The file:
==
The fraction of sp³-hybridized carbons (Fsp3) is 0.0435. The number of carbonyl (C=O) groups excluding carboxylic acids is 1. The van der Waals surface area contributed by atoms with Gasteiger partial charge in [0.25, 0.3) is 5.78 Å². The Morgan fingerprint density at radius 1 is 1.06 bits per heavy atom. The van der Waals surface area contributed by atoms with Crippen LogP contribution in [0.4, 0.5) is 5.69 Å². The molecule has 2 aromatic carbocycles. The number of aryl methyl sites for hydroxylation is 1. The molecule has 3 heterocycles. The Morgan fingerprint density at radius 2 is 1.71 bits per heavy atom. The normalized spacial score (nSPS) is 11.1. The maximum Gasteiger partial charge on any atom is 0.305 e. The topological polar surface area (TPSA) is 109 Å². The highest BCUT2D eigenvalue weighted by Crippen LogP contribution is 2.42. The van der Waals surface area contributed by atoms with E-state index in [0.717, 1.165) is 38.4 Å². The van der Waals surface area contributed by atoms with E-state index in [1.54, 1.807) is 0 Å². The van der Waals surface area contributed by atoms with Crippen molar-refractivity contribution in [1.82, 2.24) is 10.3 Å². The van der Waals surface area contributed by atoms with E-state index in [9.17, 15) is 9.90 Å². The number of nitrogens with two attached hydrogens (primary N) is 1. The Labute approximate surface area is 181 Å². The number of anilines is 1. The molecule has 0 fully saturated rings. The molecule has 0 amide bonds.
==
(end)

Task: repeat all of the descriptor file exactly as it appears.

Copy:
The fraction of sp³-hybridized carbons (Fsp3) is 0.0435. The number of carbonyl (C=O) groups excluding carboxylic acids is 1. The van der Waals surface area contributed by atoms with Gasteiger partial charge in [0.25, 0.3) is 5.78 Å². The Morgan fingerprint density at radius 1 is 1.06 bits per heavy atom. The van der Waals surface area contributed by atoms with Crippen LogP contribution in [0.4, 0.5) is 5.69 Å². The molecule has 2 aromatic carbocycles. The number of aryl methyl sites for hydroxylation is 1. The molecule has 3 heterocycles. The Morgan fingerprint density at radius 2 is 1.71 bits per heavy atom. The normalized spacial score (nSPS) is 11.1. The maximum Gasteiger partial charge on any atom is 0.305 e. The topological polar surface area (TPSA) is 109 Å². The highest BCUT2D eigenvalue weighted by Crippen LogP contribution is 2.42. The van der Waals surface area contributed by atoms with E-state index in [0.717, 1.165) is 38.4 Å². The van der Waals surface area contributed by atoms with E-state index in [1.54, 1.807) is 0 Å². The van der Waals surface area contributed by atoms with Crippen molar-refractivity contribution in [1.82, 2.24) is 10.3 Å². The van der Waals surface area contributed by atoms with E-state index in [9.17, 15) is 9.90 Å². The number of nitrogens with two attached hydrogens (primary N) is 1. The Labute approximate surface area is 181 Å². The number of anilines is 1. The molecule has 0 fully saturated rings. The molecule has 0 amide bonds.